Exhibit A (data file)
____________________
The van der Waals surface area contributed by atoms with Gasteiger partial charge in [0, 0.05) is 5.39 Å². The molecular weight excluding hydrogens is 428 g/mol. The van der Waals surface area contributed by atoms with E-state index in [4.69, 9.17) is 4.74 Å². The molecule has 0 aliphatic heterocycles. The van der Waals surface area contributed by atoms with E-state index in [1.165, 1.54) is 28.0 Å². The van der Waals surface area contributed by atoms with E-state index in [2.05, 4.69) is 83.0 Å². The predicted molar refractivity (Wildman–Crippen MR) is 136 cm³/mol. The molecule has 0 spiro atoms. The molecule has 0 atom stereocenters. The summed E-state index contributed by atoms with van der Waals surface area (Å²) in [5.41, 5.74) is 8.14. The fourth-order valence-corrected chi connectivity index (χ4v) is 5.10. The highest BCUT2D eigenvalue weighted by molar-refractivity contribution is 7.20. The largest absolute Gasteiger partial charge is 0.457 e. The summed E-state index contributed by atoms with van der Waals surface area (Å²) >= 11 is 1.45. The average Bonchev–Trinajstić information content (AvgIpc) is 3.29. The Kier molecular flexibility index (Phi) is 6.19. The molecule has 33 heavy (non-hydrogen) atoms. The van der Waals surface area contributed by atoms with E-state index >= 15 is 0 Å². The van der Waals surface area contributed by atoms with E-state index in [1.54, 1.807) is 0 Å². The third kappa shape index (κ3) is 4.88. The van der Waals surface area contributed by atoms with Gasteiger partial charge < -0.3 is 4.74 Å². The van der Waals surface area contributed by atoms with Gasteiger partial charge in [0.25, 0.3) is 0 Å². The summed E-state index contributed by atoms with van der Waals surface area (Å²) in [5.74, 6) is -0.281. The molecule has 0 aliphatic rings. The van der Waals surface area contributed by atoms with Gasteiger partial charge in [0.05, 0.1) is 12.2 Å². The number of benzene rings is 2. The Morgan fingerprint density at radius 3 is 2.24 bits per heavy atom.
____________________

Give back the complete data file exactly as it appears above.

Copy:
The van der Waals surface area contributed by atoms with Gasteiger partial charge in [0, 0.05) is 5.39 Å². The molecular weight excluding hydrogens is 428 g/mol. The van der Waals surface area contributed by atoms with E-state index in [4.69, 9.17) is 4.74 Å². The molecule has 0 aliphatic heterocycles. The van der Waals surface area contributed by atoms with E-state index in [1.165, 1.54) is 28.0 Å². The van der Waals surface area contributed by atoms with E-state index in [2.05, 4.69) is 83.0 Å². The predicted molar refractivity (Wildman–Crippen MR) is 136 cm³/mol. The molecule has 0 spiro atoms. The molecule has 0 atom stereocenters. The summed E-state index contributed by atoms with van der Waals surface area (Å²) in [5.41, 5.74) is 8.14. The fourth-order valence-corrected chi connectivity index (χ4v) is 5.10. The highest BCUT2D eigenvalue weighted by molar-refractivity contribution is 7.20. The largest absolute Gasteiger partial charge is 0.457 e. The summed E-state index contributed by atoms with van der Waals surface area (Å²) >= 11 is 1.45. The average Bonchev–Trinajstić information content (AvgIpc) is 3.29. The Kier molecular flexibility index (Phi) is 6.19. The molecule has 33 heavy (non-hydrogen) atoms. The van der Waals surface area contributed by atoms with E-state index >= 15 is 0 Å². The van der Waals surface area contributed by atoms with E-state index in [1.54, 1.807) is 0 Å². The third kappa shape index (κ3) is 4.88. The van der Waals surface area contributed by atoms with Gasteiger partial charge < -0.3 is 4.74 Å². The van der Waals surface area contributed by atoms with Gasteiger partial charge in [0.25, 0.3) is 0 Å². The summed E-state index contributed by atoms with van der Waals surface area (Å²) in [5.74, 6) is -0.281. The molecule has 0 aliphatic rings. The van der Waals surface area contributed by atoms with Gasteiger partial charge in [0.05, 0.1) is 12.2 Å². The number of benzene rings is 2. The Morgan fingerprint density at radius 3 is 2.24 bits per heavy atom.